Now, if you are willing to hunt them down you will be well rewarded as they seldom roam alone, meaning you are likely to find a large pack gathered in the one spot. If you are one of those people who are hypothetically coming for purposes of this sort or know a friend of a friend who might be interested then here is my guide to five places you are guaranteed to find a kilted man in Scotland.
Mauchline is a characterful little town in East Ayrshire with a long and varied history. It is the home of Mauchline ware the famous wooden souvenirs and the only curling stone factory in the world, however the main reason many people visit here is the strong connections to Scotland's National Bard, Robert Burns.
Mauchline is mentioned in every Burns trail and with good reason. He spent four important years here from 1784 to 1788 and during that time he experienced many highs and lows including
I had never been to Mauchline before and decided this week that it was time to visit the area of Scotland that inspired many of my favourite Burns poems. The day I visited it was bucketing with rain which meant that I didn't manage to enjoy a full walk around the town, however there was still plenty to do and my first stop at the free Burns House Museum was a warm and welcome shelter from the wet deluge outside. A 20 minute video about the Bard's life during the period he resided here was an informative introduction to the complicated life of the poet. The museum is situated in a building where Burns and his wife Jean Armour spent some time living and features a recreation of the room they lodged in. The museum also houses Burns artifacts and even has a listening snug where you can relax and enjoy his poems. There has been alot of thought put into this museum and it's exhibits and the fact that it is free makes it an ideal starting point when visiting the town.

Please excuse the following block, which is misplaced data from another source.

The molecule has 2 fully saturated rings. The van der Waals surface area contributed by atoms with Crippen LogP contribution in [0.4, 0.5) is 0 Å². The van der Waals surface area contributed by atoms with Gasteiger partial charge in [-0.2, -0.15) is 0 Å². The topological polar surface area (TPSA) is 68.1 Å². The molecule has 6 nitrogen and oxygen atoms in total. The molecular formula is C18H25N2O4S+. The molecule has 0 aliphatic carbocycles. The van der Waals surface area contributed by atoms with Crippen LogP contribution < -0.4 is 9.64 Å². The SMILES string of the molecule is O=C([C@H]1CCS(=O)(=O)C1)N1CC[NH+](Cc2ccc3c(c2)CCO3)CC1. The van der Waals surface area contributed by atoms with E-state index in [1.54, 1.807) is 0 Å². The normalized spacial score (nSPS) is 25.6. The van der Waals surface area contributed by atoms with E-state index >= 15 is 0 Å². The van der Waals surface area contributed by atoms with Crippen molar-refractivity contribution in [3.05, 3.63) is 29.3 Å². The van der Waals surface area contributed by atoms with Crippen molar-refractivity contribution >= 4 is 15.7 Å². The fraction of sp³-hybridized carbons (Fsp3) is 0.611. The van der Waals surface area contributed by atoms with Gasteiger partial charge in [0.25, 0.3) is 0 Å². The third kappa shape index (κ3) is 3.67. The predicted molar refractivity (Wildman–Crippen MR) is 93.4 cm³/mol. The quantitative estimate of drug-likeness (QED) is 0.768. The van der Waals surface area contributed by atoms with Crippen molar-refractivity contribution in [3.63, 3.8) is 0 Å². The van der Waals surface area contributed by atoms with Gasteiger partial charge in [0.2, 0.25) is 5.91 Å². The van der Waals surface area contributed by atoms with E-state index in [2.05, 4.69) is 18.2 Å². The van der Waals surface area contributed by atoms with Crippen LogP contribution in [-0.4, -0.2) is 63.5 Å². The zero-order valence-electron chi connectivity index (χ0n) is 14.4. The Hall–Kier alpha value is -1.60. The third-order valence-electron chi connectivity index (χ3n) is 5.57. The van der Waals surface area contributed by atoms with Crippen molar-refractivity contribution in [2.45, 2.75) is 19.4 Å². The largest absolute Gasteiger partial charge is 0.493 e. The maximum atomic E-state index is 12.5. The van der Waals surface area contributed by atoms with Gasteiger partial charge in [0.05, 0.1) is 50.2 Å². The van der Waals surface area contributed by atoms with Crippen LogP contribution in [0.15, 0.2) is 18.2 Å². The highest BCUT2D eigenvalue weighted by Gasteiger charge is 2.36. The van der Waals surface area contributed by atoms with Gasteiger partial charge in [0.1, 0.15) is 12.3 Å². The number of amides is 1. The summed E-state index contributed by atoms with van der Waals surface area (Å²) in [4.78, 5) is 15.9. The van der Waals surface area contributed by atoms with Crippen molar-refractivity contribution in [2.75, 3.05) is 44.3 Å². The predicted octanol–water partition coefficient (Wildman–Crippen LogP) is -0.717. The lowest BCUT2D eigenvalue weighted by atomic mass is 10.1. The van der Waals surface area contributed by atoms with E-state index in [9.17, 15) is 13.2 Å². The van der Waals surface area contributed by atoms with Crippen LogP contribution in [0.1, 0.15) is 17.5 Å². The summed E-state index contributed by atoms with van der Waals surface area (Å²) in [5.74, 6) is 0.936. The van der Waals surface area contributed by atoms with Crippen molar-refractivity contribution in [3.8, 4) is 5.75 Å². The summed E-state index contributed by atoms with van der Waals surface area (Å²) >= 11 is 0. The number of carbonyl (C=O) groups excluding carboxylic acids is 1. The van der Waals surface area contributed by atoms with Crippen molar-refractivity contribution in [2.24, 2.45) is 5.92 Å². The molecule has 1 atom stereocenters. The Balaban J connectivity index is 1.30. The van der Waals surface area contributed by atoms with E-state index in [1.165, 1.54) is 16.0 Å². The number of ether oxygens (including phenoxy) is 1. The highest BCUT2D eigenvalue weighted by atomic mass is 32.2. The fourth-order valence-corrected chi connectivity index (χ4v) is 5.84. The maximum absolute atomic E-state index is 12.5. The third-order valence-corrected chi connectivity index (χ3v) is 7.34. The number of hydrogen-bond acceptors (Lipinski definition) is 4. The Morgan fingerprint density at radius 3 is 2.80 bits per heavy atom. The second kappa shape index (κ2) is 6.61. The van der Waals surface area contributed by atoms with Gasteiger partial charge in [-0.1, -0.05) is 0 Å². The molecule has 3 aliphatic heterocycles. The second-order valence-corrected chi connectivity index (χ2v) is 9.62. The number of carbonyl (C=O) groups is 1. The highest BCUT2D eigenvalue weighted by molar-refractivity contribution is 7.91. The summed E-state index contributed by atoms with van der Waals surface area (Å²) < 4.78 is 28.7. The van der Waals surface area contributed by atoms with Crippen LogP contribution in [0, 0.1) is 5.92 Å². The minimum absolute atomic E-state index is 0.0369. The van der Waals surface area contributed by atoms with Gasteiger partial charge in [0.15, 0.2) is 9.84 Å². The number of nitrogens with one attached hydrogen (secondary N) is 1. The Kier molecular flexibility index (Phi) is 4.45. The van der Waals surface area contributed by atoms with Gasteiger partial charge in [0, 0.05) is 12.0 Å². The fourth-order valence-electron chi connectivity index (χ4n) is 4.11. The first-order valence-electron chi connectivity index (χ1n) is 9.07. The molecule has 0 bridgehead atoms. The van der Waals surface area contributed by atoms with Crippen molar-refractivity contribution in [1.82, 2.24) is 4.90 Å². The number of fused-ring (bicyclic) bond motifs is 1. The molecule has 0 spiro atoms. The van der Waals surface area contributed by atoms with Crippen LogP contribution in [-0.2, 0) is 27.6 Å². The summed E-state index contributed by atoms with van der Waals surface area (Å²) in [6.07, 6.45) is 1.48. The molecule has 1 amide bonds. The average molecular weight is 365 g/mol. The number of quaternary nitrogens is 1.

A couple of months ago I posted this photo on social media with the caption 'Everyone should touch the top of a Scottish mountain at least once in their life'. It proved pretty popular and I thought I'd let you into a little secret about how it was taken and how much easier it is than you might think for you to take the same photo.
The photo was taken in Glencoe and the mountain I'm 'touching' is Buachaille Etive Mòr (the great herdsman of Etive). Probably the most photographed mountain in Scotland, most images are taken from the ground but how much more impressive would it be to go home with a photo like this instead?
if you want some pretty majestic Scottish mountain shots like these without the effort of climbing an actual mountain, here is my cheat's guide.
Follow my Scotland travel adventures on social media
If you have found my blog useful and would like to support me in creating future Scottish travel content, you can by me a coffee on my Ko-fi page. All 'coffee' donations are hugely appreciated